Gallbladder cancer (GBC) is a rare but fatal disease with an incidence of less than 5000 new cases per year in the United States. Less than 20% of GBC cases are diagnosed preoperatively. The remaining cases are diagnosed either after laparoscopic cholecystectomy or intraoperatively. GBC is discovered incidentally during histopathology following 0.25–3.0% of laparoscopic cholecystectomies; however, this constitutes 74–92% of all GBC. The most pivotal and important step is accurate patient staging. Staging dictates disease management and treatment options and predicts survival. Because of the fatality of GBC and its poor prognosis, attempts of curative surgery are limited to localized resectable disease.
Part of the book: Updates in Gallbladder Diseases
Cholangiocarcinoma arises from the epithelial lining of the biliary tree. It accounts for approximately 3% of all gastrointestinal malignancies. This chapter looks at the new advances that have been made in the management of distal cholangiocarcinoma, based on a literature review. Diagnosis of the disease resides mainly in clinical presentation and radiological diagnosis and biopsy indicated in selected cases. Surgical resection is the main curative treatment for distal cholangiocarcinoma, and resectability of the tumor can now be assessed using multiple radiological imaging studies. Resection margins and lymph node invasion status are the two important prognostic factors after surgery. Pancreaticoduodenectomy is the standard surgical treatment of choice in distal cholangiocarcinoma; however, combined major vascular and hepatopancreaticoduodenectomy can be indicated in selected cases. Adjuvant therapy is clearly indicated after surgical resection with survival improvement, but optimal adjuvant treatment strategy has not yet been established.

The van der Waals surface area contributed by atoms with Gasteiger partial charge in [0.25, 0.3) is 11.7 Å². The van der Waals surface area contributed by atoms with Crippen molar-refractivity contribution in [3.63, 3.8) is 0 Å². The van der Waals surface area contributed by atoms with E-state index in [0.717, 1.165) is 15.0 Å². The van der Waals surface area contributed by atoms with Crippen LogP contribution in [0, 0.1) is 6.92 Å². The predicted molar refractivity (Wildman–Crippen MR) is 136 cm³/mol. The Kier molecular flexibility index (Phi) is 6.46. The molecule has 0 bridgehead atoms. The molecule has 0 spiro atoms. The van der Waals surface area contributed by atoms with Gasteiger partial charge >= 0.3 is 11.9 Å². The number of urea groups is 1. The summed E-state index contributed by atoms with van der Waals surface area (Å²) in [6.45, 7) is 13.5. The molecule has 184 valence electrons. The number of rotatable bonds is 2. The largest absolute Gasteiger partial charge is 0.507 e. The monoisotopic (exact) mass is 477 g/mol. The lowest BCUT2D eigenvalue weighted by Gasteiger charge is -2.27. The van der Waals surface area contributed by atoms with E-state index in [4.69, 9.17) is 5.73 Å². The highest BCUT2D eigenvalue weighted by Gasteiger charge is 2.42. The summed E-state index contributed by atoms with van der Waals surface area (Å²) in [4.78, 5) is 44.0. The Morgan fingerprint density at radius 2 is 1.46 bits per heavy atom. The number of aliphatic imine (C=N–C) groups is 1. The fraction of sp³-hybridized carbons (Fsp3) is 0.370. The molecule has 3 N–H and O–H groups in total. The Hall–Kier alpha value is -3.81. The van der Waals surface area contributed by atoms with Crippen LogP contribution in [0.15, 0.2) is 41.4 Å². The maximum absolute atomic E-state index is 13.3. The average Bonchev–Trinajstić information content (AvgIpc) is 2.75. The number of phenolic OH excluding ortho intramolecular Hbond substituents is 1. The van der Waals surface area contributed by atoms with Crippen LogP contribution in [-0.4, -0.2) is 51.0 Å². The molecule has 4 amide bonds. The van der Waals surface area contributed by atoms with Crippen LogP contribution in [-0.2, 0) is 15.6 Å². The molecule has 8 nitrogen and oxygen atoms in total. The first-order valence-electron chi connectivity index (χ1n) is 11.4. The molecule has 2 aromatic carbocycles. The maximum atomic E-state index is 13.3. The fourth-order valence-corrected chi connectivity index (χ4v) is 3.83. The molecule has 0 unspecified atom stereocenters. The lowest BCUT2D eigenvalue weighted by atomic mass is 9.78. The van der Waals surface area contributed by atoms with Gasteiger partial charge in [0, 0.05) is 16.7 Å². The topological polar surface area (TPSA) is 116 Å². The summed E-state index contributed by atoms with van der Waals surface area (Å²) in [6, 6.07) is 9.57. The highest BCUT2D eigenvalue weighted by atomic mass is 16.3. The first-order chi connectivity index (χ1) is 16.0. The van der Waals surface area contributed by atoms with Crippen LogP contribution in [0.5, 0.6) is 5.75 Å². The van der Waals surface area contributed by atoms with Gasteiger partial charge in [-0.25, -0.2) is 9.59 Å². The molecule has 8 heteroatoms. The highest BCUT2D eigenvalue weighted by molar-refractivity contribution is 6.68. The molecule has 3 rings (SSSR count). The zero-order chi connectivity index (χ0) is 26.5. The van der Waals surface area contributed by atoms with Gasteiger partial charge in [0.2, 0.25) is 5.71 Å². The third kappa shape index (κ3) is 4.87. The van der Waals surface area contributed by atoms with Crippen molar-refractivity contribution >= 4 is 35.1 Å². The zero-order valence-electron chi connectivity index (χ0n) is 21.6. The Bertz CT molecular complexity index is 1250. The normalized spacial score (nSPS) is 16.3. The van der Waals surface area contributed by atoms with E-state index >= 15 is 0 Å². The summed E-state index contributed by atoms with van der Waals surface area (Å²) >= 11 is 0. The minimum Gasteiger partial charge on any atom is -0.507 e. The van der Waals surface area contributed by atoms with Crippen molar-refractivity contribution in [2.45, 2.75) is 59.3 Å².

Part of the book: Bile Duct Cancer